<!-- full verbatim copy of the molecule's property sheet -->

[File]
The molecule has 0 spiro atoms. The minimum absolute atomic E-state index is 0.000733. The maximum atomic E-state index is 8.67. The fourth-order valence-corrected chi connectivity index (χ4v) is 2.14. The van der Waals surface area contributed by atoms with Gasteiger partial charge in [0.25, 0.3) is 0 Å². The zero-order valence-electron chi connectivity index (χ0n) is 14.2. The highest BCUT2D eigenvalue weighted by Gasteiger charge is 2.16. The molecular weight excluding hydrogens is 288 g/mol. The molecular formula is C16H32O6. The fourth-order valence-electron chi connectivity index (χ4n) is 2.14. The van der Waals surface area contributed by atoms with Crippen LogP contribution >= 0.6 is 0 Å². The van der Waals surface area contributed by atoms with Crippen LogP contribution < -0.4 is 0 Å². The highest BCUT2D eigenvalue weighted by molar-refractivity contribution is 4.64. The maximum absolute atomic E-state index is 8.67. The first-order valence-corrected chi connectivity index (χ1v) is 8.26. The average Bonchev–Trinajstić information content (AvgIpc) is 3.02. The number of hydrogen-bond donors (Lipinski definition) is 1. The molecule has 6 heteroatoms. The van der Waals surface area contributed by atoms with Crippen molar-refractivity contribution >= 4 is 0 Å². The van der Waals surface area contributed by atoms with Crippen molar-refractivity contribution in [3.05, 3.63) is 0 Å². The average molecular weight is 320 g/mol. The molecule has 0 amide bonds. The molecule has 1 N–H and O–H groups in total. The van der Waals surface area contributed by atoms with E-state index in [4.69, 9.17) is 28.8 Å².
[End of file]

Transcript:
The molecule has 0 spiro atoms. The minimum absolute atomic E-state index is 0.000733. The maximum atomic E-state index is 8.67. The fourth-order valence-corrected chi connectivity index (χ4v) is 2.14. The van der Waals surface area contributed by atoms with Gasteiger partial charge in [0.25, 0.3) is 0 Å². The zero-order valence-electron chi connectivity index (χ0n) is 14.2. The highest BCUT2D eigenvalue weighted by Gasteiger charge is 2.16. The molecular weight excluding hydrogens is 288 g/mol. The molecular formula is C16H32O6. The fourth-order valence-electron chi connectivity index (χ4n) is 2.14. The van der Waals surface area contributed by atoms with Crippen LogP contribution >= 0.6 is 0 Å². The van der Waals surface area contributed by atoms with Crippen LogP contribution < -0.4 is 0 Å². The highest BCUT2D eigenvalue weighted by molar-refractivity contribution is 4.64. The maximum absolute atomic E-state index is 8.67. The first-order valence-corrected chi connectivity index (χ1v) is 8.26. The average Bonchev–Trinajstić information content (AvgIpc) is 3.02. The number of hydrogen-bond donors (Lipinski definition) is 1. The molecule has 6 heteroatoms. The van der Waals surface area contributed by atoms with Crippen molar-refractivity contribution >= 4 is 0 Å². The van der Waals surface area contributed by atoms with Crippen molar-refractivity contribution in [3.05, 3.63) is 0 Å². The average molecular weight is 320 g/mol. The molecule has 0 amide bonds. The molecule has 1 N–H and O–H groups in total. The van der Waals surface area contributed by atoms with E-state index in [4.69, 9.17) is 28.8 Å².